Conventional methods for combating drone threats include air interception/ground fire strikes, communication/navigation system interference, signal intrusion, and the like.
1) Air interception / ground fire blow
The UAV flight route is pre-planned, it takes a certain time to change the track, and most reconnaissance UAVs have a slower flight speed, so the soft ribs in maneuverability make it vulnerable to attack by manned or ground small arms. Once the attacked drone is discovered, it can be countered by the aviation ground forces and the naval ship air defense forces, closely coordinated, rationally arrange the strike order, and give the incoming drones a devastating blow. Air interceptions against drones have occurred many times, such as Iraqi aircraft shooting down Predator drones, F-16 shooting down Hezbollah guerrilla drones, and MiG-29 fighters shooting down Hermes “-450 drones and so on. However, the characteristics of the small UAV air target are small, and it is difficult for the fighter to find the target; the flying ground is not easily targeted by the ground personnel, so the independent fire attack means has limitations.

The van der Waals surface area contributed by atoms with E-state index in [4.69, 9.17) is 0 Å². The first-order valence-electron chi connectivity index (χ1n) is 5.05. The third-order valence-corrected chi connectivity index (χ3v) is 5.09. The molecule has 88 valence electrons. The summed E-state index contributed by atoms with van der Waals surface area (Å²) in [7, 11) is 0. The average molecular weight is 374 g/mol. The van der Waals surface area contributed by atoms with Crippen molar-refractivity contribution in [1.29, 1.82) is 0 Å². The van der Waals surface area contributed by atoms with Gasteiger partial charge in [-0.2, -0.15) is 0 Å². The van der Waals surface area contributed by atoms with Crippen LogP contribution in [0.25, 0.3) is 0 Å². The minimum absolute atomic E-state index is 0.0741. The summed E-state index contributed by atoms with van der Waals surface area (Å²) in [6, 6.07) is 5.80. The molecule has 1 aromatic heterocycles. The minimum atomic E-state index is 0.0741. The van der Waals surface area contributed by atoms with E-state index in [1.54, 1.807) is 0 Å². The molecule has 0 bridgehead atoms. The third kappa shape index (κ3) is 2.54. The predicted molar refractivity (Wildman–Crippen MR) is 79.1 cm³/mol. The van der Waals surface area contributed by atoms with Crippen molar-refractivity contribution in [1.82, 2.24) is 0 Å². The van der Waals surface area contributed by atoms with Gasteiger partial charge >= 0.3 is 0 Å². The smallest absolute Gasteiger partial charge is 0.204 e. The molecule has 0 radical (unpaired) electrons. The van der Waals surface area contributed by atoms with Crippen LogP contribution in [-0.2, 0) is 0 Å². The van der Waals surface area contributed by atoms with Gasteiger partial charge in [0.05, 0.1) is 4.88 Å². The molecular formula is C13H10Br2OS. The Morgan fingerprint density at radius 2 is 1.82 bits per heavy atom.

2) Communication / navigation system interference
UAVs rely on on-board electronic devices such as sensors for non-real-time and real-time information intelligence in reconnaissance operations, and exchange information with ground control stations via line-of-sight/weitong measurement and control links. If electronic interference is implemented, the airborne detection equipment and data transmission and processing of the drone will be affected or even fail. In particular, the small reconnaissance drone will use the radio transmission real-time remote control and obtain battlefield information through the ground control station to implement electronic Interference is more likely to achieve combat effectiveness. Such as: Iran captured RQ-170, “Scan Eagle” and other drones.
3) Signal intrusion
Highly intelligent unmanned systems are often connected to computer networks, creating opportunities to crack key passwords or protocols. Line-of-sight or Guardian link signals are easily received, as long as the intercepted data samples are large enough to be cracked after a period of time. In addition, the control station computer of the drone is often not tightly protected. Trojan software such as a keylogger can intercept the operating rules of the drone and analyze useful information.
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